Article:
Imagine leaving behind everything you know to take on a brutal journey in a wooden boat, before arriving to meet the person you’ll be tied to in a complex swirl of legal obligation and pressure. You’d better hope that they happen to be kind, with the alternative turning a brave new world into a ugly prison.
There’s the premise of Jamestown, Sky One’s period drama set in the camp of the early English settlers, in what was later to be the United States of America. It’s been 12 years since the first male settlers have seen a woman, and now they’ve paid for new wives to join them. From a modern perspective, marriages born out of tradition or money aren’t gone from many societies but Jamestown’s unique situation is almost terrifying. After all, being placed in a small town of frustrated men who have paid for you, all have which have survived the horrors of starvation and disease, is a dangerous place for a woman. With that cheery thought in mind, Jamestown isn’t going to be an easy watch for many and it doesn’t make it particularly fun.
The series doesn’t avoid the uncomfortable setting, admittedly because it can’t, and focuses primarily on three women in the group. There’s upper class lady Jocelyn Woodbryg (Naomi Battrick), the only woman fortunate enough to have met her betrothed back in England. Alongside her is spirited Irish girl Verity Bridges (Niamh Walsh), and quiet farm worker Alice Kett (Sophie Rundle). None of them are happy when they first assess their new situation, but Alice gets the toughest treatment, with her violent new fiancee inflicting the ultimate insult by taking her by force in the first day. It’s a horrific watch, regardless whether the premise itself spells the horrible inevitability of these atrocities.
Jamestown makes sure that the heroines have a certain strength and fury at the inequality. Despite certain backlash from TV critics, it’s not necessarily worth debating whether the outspoken nature of these women is ‘historically accurate’ – it’s a drama after all, and even if it’s not spot on, there’s a part of me that likes to thing that the deceased women that this was based on would be proud of the portrayal of these ladies. It’s certainly a kinder portrayal than showing them as utterly passive, and to be honest, it would require better writing than the show already has to portray anything more complex than either ends of the scale.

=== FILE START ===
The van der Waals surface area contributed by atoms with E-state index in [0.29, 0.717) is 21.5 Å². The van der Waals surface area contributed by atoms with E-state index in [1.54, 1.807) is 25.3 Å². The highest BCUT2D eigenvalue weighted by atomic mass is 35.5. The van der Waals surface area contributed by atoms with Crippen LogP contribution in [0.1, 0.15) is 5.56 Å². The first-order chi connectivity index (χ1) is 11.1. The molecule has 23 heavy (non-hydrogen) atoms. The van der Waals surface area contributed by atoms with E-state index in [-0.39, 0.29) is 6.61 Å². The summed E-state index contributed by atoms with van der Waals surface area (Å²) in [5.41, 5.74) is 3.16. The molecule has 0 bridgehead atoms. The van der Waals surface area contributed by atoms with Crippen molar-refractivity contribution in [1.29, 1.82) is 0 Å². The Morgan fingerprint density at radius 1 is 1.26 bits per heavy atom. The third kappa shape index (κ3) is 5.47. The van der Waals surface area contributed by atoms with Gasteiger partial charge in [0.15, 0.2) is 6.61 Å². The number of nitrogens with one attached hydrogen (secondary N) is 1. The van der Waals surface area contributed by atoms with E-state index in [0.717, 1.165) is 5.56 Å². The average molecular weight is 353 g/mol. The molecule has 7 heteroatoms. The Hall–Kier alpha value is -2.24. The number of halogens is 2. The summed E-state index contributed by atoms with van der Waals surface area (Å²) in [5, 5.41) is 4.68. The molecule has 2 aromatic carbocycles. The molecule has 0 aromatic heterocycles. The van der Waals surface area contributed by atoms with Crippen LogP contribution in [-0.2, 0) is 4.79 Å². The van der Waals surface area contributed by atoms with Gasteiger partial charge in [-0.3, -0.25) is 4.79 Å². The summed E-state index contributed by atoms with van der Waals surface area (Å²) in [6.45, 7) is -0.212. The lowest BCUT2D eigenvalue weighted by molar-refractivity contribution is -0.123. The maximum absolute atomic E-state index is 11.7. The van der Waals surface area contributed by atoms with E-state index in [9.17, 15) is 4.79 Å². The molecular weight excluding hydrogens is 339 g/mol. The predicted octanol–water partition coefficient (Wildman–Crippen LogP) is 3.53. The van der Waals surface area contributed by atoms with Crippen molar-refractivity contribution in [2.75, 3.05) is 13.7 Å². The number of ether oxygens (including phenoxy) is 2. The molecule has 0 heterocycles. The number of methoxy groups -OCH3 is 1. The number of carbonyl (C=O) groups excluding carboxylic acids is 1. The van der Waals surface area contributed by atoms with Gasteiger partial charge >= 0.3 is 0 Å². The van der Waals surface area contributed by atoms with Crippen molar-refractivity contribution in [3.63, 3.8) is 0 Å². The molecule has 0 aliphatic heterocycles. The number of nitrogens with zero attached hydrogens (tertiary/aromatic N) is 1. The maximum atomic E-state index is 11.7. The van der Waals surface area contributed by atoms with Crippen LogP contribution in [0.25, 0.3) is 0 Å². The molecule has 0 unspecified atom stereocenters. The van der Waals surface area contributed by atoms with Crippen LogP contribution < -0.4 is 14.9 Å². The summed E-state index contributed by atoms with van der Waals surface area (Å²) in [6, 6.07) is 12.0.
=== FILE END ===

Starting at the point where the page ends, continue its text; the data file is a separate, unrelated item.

‘For a first episode it’s key to avoid bombarding viewers by simply leaving small breadcrumbs to incite interest for next week. The Jamestown writers don’t seem to believe in breadcrumbs, preferring to throw whole loaves at our heads instead.’
On the subject of the writing, this is the major Achilles heel of Jamestown. The writing is completely bereft of pacing, with just one hour of drama spilling into multiple plotlines, betrayals and revelations. It behaves in a similar manner to HBO’s Game of Thrones (once the showrunners left the carefully written books behind in the dust), packing in as much drama as they possibly can, regardless of whether it kills dramatic tension stone dead or looks a bit silly. Social media discussions is what these writers seem to be looking for, gunning for those by-the-minute reactions over a willingness to wait patiently as the plot unfolds at a human pace.
Take the very first scene of Jamestown. We don’t know these women, we don’t know their names or why they’ve chosen to take this journey. Despite that, one of them instantly admits to a murder that’s not referred to again, marking a baffling introduction to the series as a whole. As the episode continues, we still get precious little background as to the women or the new town in which they’ve found themselves, but one of them falls in love, another gets involved in about three different political debates and there’s an attempted murder with a last minute twist.
Strangely for a first episode, to go through the summary on a basic level is risking some major spoilers. There’s no need to speed this up, and for a first episode it’s key to avoid bombarding viewers by simply leaving small breadcrumbs to incite interest for next week. The Jamestown writers don’t seem to believe in breadcrumbs, preferring to throw whole loaves at our heads instead.
It’s a pity that the writing is so poor, because the actors give it their all. Some are relatively unknown to the British public, such as Niamh Walsh and Patsy Ferran (who plays servant Mercy), and they’ve clearly got plenty of talent. However, it’s underused by the ridiculous plotting and lazy scriptwriting that they’ve ended up with. Professional portrayer of silly villains Burn Gorman appears too, as does the brilliant Jason Flemyng, but they don’t have too much to do anyway.
It’s going to be a challenge to tune in for the next one. Set in an already unpleasant situation, Jamestown is an uncomfortable watch from the start that despite a retrospective portrayal of the spirited women, doesn’t have the talent to really handle the situation with care. Add plot developments on speed, and it’s simply overwhelming. It’s best to factor in some recovery time if you’re going to give this sub-par historical drama a shot.